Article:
How many times have you stumbled across the words “chester drawers” in a listing on eBay? Or heard someone, horrifyingly, say they eat “cold slaw”?
The creative endeavor of Chester is my pet hate; it makes me cringe every time and I have to restrain myself from correcting the speaker/writer with an impassioned speech on paying attention to what they’re saying and thinking about the fact that ‘chester drawers’ does not make any sense and can’t possibly mean what they think it means and paying attention to the red squiggly line that tells them it’s incorrect and…
Then I discovered something, a saving grace, if you will. These ‘mistakes’ have a name: eggcorns. Coined by linguist Geoffrey Pullum, 2003, the term used used to refer to a lady who laboured under the impression that ‘acorn’ was in fact, you’ve guessed it, ‘eggcorn’. Identifying an example of this linguistic phenomena is harder than it may appear though, one must also distinguish between neologisms, malapropisms and puns.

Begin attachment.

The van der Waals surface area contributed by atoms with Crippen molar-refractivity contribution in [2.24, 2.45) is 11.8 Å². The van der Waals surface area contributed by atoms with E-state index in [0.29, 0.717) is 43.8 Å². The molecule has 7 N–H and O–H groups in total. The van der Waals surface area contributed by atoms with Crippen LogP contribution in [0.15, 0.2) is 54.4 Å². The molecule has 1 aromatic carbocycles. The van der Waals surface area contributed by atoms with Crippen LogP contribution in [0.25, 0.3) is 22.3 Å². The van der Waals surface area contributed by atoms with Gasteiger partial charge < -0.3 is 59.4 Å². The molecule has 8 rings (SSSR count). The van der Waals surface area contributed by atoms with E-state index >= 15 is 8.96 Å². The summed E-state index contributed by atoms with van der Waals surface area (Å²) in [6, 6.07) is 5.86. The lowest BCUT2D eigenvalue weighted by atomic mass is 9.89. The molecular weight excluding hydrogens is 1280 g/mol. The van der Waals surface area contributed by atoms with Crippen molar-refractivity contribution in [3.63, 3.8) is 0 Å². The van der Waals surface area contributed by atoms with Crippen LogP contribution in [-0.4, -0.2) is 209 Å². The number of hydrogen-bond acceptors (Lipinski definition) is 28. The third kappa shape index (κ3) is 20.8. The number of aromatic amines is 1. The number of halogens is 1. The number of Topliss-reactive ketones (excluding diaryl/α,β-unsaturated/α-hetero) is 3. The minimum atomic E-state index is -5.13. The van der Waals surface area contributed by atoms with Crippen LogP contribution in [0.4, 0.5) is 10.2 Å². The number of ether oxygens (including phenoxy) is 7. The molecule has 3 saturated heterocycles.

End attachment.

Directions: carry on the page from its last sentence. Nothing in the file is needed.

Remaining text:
Neologism: a new coinage. Recent neologisms include:
Crowdsourcing: getting strangers to fund an activity, often via a fundraising page.
Malapropism: an error in which part of a word or phrase is substituted with another creating a nonsensical utterance. For example:
“Our watch, sir, have indeed comprehended two auspicious persons”
-Much Ado About Nothing
Pun: a deliberate substitution of a word or phrase with another for comedic effect:
“Tomorrow…. you shall find me a grave man”
-Romeo and Juliet
An eggcorn, therefore, is a substitution which is phonetically similar to the original, can be understood with the same meaning and the speaker/writer is often unaware there has been an error.
So, what is in a name? For me, apparently quite a lot. Now, Chester presents a real-time example of an intriguing phenomena and no longer makes me shudder… well, not as much, anyway.